Cycling is the future, for fitness, recreation, commuting and fresh air for all of us to breathe. Enabling and encouraging Torontonians to form a stronger attachment with our history is the future, as we gain a better appreciation of how differently things could have turned out. Iconic structures obviously are attractions for domestic and external tourism. They signal a city's embrace of innovation, in design and engineering, among other virtues.
Shawn Micallef at spacing toronto has an angry call to action on the Fort York bridge I commend to your attention:
The Fort York pedestrian and cycling bridge is the kind of thing that makes a city a real city. This isn't just some neighbourhood bridge (though it's at the centre of 30,000 residents) or a fey Jane Jacobs cuddly urbanist's wet-dream project or more dipper waste. It's the the big boy and big girl kind of thing cities that matter all have. A Fort York bridge is a prerequisite to being a real city the way, when I was a kid, I only really respected cities with teams in all 4 major North American sports leagues (Toronto was an exception because I knew [and know] we'd get that goddamn NFL team one day).
Every city that matters has a Fort York bridge. Some of them were poor, some had their empires run out, some were bombed to dust during the war, and some are economic embarrassments, but they all built their own Fort York bridges, and we keep talking about them.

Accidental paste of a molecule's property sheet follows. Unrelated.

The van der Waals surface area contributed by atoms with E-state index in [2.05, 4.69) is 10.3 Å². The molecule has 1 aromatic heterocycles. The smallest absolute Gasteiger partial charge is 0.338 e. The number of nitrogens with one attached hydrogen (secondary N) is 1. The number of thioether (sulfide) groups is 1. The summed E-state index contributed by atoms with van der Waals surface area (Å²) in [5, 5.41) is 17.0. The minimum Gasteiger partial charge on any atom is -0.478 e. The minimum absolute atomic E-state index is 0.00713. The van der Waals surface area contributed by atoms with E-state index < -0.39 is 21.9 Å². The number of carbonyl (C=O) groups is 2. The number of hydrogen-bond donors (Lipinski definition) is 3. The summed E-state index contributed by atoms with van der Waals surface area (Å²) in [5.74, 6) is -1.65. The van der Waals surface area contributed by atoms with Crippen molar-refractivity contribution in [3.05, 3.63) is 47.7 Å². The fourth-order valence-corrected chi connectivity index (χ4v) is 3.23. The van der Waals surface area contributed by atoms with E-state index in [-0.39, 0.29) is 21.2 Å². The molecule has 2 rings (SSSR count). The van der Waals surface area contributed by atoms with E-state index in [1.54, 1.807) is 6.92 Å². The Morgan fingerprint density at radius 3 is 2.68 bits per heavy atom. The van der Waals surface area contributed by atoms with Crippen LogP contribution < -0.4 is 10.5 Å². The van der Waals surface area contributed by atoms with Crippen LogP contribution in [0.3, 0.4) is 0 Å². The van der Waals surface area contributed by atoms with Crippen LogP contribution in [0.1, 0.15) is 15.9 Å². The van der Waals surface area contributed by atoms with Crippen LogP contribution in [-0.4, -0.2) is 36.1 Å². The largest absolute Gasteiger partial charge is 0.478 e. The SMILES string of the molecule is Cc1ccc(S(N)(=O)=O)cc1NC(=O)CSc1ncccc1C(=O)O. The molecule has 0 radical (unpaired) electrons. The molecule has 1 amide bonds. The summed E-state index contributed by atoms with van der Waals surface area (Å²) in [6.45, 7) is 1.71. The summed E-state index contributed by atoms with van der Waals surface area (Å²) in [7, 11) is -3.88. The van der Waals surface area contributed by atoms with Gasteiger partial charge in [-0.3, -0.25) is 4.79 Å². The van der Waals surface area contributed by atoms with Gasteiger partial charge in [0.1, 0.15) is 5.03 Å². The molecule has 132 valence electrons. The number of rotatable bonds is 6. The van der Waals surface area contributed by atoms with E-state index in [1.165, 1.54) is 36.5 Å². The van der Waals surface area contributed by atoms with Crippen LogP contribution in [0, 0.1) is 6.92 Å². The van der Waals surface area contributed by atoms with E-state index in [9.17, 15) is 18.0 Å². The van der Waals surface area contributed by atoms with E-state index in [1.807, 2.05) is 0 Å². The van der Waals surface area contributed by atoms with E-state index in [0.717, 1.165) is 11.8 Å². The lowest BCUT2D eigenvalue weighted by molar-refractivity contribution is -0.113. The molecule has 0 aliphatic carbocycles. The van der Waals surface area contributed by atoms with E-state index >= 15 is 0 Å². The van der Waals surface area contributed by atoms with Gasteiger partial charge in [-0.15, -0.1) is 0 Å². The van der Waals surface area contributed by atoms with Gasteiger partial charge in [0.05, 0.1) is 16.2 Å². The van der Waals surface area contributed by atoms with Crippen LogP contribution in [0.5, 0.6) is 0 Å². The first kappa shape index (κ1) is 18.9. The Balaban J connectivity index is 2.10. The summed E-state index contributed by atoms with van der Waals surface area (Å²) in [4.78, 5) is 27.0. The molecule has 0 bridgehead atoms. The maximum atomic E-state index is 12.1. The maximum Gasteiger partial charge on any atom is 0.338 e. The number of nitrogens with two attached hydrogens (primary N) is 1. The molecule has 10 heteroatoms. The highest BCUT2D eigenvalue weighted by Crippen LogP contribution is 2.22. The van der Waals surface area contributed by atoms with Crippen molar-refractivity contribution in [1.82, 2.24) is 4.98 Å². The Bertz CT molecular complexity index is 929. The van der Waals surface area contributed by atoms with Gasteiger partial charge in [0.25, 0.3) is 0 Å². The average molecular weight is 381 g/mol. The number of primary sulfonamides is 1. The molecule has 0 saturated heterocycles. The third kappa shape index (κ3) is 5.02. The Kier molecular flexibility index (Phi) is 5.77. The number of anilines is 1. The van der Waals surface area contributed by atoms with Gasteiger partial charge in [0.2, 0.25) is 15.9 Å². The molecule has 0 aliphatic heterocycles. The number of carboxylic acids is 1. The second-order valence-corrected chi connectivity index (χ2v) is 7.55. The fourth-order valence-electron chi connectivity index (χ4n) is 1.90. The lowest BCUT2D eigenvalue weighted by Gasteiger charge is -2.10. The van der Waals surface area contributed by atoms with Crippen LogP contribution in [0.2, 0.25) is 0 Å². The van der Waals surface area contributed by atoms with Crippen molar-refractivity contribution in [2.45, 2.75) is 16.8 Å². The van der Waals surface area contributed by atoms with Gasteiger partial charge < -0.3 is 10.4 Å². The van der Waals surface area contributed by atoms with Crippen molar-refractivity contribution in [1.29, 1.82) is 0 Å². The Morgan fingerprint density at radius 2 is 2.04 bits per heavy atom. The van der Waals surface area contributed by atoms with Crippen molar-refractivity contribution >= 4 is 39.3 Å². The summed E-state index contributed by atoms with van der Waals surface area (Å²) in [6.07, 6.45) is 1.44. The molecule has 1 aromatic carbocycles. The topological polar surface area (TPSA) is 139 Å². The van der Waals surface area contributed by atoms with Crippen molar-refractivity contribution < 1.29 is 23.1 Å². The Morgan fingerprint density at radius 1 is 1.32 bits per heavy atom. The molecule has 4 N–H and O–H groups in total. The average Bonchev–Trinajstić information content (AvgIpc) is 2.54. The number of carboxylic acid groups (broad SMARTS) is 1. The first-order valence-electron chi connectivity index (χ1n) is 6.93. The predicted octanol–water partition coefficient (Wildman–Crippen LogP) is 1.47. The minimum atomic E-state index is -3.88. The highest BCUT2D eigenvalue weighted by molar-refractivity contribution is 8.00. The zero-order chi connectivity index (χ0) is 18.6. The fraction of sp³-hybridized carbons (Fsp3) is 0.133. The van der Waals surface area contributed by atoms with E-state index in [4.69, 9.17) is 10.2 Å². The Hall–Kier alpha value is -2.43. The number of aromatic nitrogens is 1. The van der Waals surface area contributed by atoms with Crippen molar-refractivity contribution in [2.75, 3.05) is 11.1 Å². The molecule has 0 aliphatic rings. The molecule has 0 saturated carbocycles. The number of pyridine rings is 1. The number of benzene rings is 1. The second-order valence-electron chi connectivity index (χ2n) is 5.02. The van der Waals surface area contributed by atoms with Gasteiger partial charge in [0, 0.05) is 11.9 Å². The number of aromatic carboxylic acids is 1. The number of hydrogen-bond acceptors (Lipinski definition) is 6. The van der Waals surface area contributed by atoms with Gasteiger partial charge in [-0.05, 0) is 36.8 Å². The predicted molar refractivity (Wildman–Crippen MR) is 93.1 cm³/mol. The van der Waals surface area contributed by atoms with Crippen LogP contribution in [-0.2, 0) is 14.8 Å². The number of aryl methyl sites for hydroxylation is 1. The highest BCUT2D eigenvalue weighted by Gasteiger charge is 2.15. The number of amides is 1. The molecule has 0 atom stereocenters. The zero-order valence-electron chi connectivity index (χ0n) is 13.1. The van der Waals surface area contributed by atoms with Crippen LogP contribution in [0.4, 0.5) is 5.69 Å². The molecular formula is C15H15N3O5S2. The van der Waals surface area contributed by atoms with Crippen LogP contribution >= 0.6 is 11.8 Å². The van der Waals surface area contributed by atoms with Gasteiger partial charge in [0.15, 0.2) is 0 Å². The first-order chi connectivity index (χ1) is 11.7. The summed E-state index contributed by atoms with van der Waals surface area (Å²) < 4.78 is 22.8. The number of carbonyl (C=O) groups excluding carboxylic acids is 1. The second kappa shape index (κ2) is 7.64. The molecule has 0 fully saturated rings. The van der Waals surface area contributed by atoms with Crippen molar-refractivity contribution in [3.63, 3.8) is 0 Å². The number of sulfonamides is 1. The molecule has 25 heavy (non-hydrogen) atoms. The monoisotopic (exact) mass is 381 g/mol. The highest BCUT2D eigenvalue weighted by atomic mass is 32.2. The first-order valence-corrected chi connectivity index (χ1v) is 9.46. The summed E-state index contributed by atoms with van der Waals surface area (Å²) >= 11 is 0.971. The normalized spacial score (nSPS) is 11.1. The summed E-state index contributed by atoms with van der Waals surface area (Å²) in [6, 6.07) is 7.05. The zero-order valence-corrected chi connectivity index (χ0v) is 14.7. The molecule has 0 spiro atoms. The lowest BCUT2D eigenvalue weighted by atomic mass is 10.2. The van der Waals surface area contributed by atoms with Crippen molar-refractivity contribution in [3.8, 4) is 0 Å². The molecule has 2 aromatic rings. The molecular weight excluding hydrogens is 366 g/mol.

What's Micallef he talking about? Among other things, the many world cities defined by their bridges. To wit:
The Charles Bridge crossing the Vitava river in Prague, begun in 1357. (Photo by Paolo Margari.) Like Vancouver's Lions' Gate, San Francisco's Golden Gate and Paris' Pont Neuf and Pont Alexandre III, this bridge defines the Czech capital perhaps more than any structure save the castle that terminates one end of it. The completion of the Brooklyn Bridge made an end of that community's long-held status as America's second-largest city, since the connection now made physical and legal union with Manhattan and the other three boroughs inevitable. Bridges make history.
Pittsburgh, which wins The Economist's vote as America's most liveable city, has gradually emerged from the decline of its mainstay steel industry with a new industrial base of medical and tech research and two of the world's great universities. It has also long fancied itself "the City of Bridges," which fair enough: It boasts more bridges than any city but Venice.
Canadians do "get" bridges.
The planners of the Bloor Street Viaduct (1918) are locally famous for their far-sightedness in planning a double-decker span to someday accommodate a subway - and the Bloor-Danforth TTC line now does traverse the Don Valley thanks to that foresight.